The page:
2019    Winseck, D. & Klass, B. Submission to the Broadcasting and Telecommunications Legislative Review Panel. [submission].

    2018    Winseck, D. Common Carriage and Cultural Policy for the Internet Age. SenVu live streaming coverage of hearings before the Senate Transportation and Communication Committee’s Review of the Telecommunications, Broadcasting and RadioCommunication Acts. (September 18, 2018).

    2018    Klass, B. & Winseck, D. (2018). Poor internet for poor people? Why Canada needs better and more affordable mobile services for everyone.  Expert report prepared for the Consumers Association of Canada (Manitoba Branch) and the Public Interest Law Centre in consideration of: Telecom Notice of Consultation CRTC 2018-98, “Call for comments—Lower-cost data-only plans for mobile wireless services” (101pp).

    2018    Winseck, D. & Klass, B. Website Blocking, Clogging the Pipes, and Crippling Citizens’ Fundamental Communication Rights. CMCRP Submission in response to the Fairplay Coalition’s application for website blocking. Submitted before the Canadian Radio-television and Telecommunications Commission, Application 8663-A182-201800467 to disable on-line access to piracy sites (March 29, 2018)(76pp). 

    2017    Shattered Mirror, Stunted Vision and Squandered Opportunities: A reply to the Public Policy Forum’s The Shattered Mirror: News, Democracy and Trust in the Digital Age. Canadian Media Concentration Research Project. Ottawa: School of Journalism and Communication, Carleton University [Report]  (February 9, 2017) (28pp).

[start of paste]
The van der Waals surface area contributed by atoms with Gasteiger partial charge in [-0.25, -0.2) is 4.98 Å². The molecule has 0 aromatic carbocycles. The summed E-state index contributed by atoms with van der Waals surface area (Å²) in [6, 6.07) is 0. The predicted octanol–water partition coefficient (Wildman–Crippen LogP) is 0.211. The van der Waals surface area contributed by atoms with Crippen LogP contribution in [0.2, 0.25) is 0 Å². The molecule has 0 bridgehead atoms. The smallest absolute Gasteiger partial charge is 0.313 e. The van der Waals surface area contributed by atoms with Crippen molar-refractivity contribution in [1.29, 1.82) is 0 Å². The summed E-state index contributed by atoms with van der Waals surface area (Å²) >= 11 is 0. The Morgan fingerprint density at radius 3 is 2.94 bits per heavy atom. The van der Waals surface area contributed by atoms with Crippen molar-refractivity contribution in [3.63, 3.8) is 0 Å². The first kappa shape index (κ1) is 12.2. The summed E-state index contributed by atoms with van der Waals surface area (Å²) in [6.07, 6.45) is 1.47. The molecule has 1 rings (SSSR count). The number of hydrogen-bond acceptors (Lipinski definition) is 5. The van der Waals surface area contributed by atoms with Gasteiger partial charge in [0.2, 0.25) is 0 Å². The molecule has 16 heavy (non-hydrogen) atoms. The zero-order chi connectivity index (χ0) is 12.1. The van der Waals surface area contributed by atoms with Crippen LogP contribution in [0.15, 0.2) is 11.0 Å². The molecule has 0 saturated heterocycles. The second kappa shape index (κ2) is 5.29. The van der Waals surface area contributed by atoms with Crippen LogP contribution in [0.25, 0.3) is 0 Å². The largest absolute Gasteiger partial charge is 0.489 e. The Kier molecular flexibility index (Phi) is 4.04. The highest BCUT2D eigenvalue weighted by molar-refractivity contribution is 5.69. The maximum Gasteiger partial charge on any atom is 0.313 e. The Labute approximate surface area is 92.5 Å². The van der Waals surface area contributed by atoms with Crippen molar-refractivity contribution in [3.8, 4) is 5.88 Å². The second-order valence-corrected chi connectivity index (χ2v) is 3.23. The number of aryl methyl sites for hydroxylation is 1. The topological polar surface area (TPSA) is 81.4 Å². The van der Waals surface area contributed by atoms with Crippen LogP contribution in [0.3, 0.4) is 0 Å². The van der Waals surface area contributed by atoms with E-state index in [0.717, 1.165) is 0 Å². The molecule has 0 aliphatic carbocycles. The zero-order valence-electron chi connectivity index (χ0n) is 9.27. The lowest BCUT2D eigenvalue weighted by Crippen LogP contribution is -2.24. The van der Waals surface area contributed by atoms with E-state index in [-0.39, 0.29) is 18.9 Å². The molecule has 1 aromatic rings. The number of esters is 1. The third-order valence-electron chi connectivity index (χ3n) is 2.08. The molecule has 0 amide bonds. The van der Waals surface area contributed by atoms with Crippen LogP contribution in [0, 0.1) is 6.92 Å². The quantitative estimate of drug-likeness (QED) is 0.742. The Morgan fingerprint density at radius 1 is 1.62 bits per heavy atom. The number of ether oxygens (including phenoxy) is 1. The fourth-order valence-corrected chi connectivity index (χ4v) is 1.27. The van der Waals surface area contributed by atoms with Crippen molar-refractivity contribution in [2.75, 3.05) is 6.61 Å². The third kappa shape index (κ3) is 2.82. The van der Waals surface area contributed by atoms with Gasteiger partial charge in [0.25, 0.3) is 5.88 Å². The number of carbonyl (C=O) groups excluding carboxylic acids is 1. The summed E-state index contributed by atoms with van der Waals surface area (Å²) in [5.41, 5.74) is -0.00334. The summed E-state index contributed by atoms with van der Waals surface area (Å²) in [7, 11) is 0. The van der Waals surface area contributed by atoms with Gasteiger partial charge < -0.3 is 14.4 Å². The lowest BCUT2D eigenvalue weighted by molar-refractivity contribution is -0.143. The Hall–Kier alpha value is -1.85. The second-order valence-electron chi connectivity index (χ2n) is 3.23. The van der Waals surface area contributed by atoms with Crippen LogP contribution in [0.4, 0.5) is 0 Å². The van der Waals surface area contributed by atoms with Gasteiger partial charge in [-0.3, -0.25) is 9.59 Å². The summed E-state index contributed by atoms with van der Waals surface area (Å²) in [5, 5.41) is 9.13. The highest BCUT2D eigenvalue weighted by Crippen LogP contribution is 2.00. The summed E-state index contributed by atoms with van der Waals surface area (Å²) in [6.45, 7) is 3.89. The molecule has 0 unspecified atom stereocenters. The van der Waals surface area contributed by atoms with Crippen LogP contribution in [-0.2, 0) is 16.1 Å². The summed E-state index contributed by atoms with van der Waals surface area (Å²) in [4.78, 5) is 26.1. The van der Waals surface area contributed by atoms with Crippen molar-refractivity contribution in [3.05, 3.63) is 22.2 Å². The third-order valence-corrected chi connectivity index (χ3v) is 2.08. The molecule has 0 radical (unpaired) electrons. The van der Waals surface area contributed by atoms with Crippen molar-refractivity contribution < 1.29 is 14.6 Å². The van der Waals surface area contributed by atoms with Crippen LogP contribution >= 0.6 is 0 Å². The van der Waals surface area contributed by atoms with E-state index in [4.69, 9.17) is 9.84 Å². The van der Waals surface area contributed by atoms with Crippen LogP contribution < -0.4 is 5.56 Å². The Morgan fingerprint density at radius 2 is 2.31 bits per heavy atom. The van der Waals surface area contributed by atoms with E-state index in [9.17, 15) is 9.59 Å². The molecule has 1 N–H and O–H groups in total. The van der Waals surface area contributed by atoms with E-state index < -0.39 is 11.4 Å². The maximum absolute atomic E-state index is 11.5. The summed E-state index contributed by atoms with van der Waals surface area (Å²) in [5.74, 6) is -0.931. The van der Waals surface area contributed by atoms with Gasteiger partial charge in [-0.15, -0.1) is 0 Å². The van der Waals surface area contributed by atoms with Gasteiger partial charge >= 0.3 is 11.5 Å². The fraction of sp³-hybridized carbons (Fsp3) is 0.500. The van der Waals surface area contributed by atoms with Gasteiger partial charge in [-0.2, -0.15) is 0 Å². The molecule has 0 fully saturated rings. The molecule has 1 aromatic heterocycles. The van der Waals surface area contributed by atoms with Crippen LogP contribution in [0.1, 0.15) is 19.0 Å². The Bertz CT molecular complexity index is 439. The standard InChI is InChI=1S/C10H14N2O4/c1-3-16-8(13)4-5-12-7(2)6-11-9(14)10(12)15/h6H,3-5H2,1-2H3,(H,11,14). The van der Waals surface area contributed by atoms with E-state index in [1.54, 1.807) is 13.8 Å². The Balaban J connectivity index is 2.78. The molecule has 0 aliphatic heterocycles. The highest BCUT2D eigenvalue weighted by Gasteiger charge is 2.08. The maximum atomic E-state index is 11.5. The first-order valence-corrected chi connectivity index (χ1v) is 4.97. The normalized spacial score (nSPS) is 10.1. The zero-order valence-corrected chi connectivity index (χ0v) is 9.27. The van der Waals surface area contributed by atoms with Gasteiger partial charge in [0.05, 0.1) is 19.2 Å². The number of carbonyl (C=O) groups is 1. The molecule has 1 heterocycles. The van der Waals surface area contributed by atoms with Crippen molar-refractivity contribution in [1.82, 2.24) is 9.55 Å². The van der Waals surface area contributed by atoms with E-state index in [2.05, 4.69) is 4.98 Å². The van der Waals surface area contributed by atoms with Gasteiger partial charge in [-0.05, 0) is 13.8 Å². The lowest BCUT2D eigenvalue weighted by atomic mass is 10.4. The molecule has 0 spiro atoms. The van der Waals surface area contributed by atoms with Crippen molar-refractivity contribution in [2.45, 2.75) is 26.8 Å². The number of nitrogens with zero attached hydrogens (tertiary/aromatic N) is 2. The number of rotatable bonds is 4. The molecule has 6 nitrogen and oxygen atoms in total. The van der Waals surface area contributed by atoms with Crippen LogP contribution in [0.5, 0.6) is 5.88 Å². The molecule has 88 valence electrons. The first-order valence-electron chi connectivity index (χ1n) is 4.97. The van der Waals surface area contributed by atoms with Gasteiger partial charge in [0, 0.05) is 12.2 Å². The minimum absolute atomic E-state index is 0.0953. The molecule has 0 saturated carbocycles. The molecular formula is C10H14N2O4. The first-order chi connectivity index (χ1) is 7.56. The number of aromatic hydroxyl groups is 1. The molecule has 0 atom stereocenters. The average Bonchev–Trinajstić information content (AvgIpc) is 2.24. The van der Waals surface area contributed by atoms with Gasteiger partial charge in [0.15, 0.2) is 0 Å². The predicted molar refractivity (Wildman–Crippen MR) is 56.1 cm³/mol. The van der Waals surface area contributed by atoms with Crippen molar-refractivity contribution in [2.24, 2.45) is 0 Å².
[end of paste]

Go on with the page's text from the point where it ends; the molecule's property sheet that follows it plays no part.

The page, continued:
2016    Klass, B., Winseck, D., Nanni, M. & Mckelvey, F. (2016). There ain’t no such thing as a free lunch: Historical and international perspectives on why common carriage should be a cornerstone of communications policy in the Internet age. CMCR Project’s submission to the CRTC’s Review of Differential Pricing (CRTC 2016-192). Plus responses to interrogatories and oral presentation)(88pp) (author split: 45/45/5/5)

    2016    Rethinking Universal Service for the 21st Century and an All-IP World (September 2015) CMCR’s first submission to the CRTC’s Review of Basic Telecommunications Services (CRTC 2015-134). Available at: (Plus responses to interrogatories and oral presentation) (57pp).

    2016    Klass, B. & Winseck, D. Why Bell’s Bid to Buy MTS is Bad News. Report submitted to the Competition Bureau assessing Bell Canada Enterprises’ proposed bid to acquire Manitoba Telecommunications Services. Available at (46pp) (author split 50/50)

    2013    Expert Witness. Written brief and testimony for the Public Interest Advocacy Centre in the matter of Bell Canada Enterprise’s Second Bid to Purchase Astral Media Hearings before the Canadian Radio-television and Telecommunications Commission, Montreal, Quebec, May 2013.